Back in April, President Obama gave a speech to the American Society of News Editors, where he excoriated Mitt Romney—and the Republican Party—for its adherence to the “roadmap” devised by House Budget Chairman Paul Ryan. In the speech, Obama presented the Ryan roadmap as modern Republicanism, distilled to its essence. He attacked the plan for its large, across-the-board tax cuts, its complete extension of the Bush tax cuts, and its plan to privatize Medicare. More importantly, he spelled out the implications of Ryan’s budget: to pay for his tax cuts, the federal government would have to suck the marrow from its social services. Everything from food stamps to Pell Grants would see the chopping block, and the federal government would be reduced to a mechanism for upward redistribution, defended by a standing army.
Since then, Obama has adjusted his message with attacks on Bain Capital and Romney’s time as governor of Massachusetts, in an attempt to present the Republican nominee as someone who hasn’t passed the basic threshold for competence. But, to a large degree, this was a fool's errand. In the eyes of the public, Romney exudes competence—he looks like a man who could be president, and there’s no way for Obama to counter that perception.
With his speech this afternoon in Cleveland, Ohio—billed as a “reboot” of his campaign message—Obama returned to his first approach. Romney is an avatar for the right wing, and if elected president, he will competently enact their agenda. As he put it, “If you agree with what I described, if you want to give the policies of the last decade another try, then you should vote for Mr. Romney. You should vote for his allies in Congress, you should take them on their word, and they will take America down this path.”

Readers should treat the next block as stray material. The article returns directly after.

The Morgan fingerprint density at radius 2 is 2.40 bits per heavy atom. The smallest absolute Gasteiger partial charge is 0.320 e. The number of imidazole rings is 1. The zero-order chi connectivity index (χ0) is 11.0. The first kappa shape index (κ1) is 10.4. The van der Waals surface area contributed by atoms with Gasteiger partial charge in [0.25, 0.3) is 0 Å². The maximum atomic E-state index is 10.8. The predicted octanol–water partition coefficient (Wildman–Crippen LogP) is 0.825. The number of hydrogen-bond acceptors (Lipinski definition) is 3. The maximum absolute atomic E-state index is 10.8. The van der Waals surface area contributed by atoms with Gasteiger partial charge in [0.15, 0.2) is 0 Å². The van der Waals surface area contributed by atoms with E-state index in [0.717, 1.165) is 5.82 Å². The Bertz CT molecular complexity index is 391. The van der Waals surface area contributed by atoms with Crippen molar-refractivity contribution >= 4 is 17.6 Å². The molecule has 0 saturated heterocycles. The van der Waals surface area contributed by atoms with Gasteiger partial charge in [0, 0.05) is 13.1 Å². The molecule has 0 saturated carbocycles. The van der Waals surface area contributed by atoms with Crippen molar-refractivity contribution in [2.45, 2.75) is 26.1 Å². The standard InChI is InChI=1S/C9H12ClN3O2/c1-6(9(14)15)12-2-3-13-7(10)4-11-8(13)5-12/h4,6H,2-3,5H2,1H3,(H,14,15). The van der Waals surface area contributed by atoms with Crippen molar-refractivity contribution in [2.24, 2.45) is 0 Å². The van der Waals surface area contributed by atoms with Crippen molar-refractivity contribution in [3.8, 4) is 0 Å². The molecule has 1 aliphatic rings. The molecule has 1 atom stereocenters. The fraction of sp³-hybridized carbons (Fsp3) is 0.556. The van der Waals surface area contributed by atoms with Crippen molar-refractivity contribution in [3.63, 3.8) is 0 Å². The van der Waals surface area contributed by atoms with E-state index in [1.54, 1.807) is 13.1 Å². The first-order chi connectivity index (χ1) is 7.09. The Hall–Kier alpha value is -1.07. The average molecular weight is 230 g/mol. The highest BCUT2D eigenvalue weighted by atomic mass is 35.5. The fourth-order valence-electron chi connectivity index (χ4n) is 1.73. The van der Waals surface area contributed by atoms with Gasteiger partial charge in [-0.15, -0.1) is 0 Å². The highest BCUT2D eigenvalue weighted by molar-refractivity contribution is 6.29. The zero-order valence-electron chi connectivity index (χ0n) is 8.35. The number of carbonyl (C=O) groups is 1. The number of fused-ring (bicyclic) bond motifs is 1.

Indeed, the bulk of the speech was devoted to showing the degree to which Romney is committed to Paul Ryan’s vision. In addition to outlining the radical spending cuts of Ryan’s plan, Obama repeatedly tied Romney to the “previous” Republican administration. “This is nothing new,” he said, borrowing from Bill Clinton, “this is the same old, just on steroids.”
By contrast, Obama—again—positioned himself as the keeper of a bipartisan legacy, and reiterated the key fact of this election: It’s an argument about how we’ll improve the economy and move the country forward, and to that end, he praised Democratic and Republican presidents for their commitment to a public/private partnership, and promised to continue that tradition if reelected. He presented his “balanced” and “honest” approach to deficit reduction, and attacked Romney for “giving himself a tax cut” while rendering seniors insecure.
Campaign messages aren’t as important as we like to imagine, but to the extent that they are, this is much more effective than the attack on Bain Capital. The problem with Bain, and even the Massachusetts attacks, is that they are abstract. Most people have little experience with either private equity or Massachusetts, but everyone remembers the Bush years. To (accurately) tie Romney to his predecessor is to ask a question: “Why do we think these policies would work better this time?”
Of course, this has an obvious answer. They wouldn’t. If Obama sticks with this, and continues to hammer Romney on his inaccuracies, distortions, and skewed priorities, then he could move the conversation in his direction, and turn this election into a choice, not a referendum. And if the public begins to sees this as a choice between a future with Obama or a return to Bush, then the president has much better odds for reelection.
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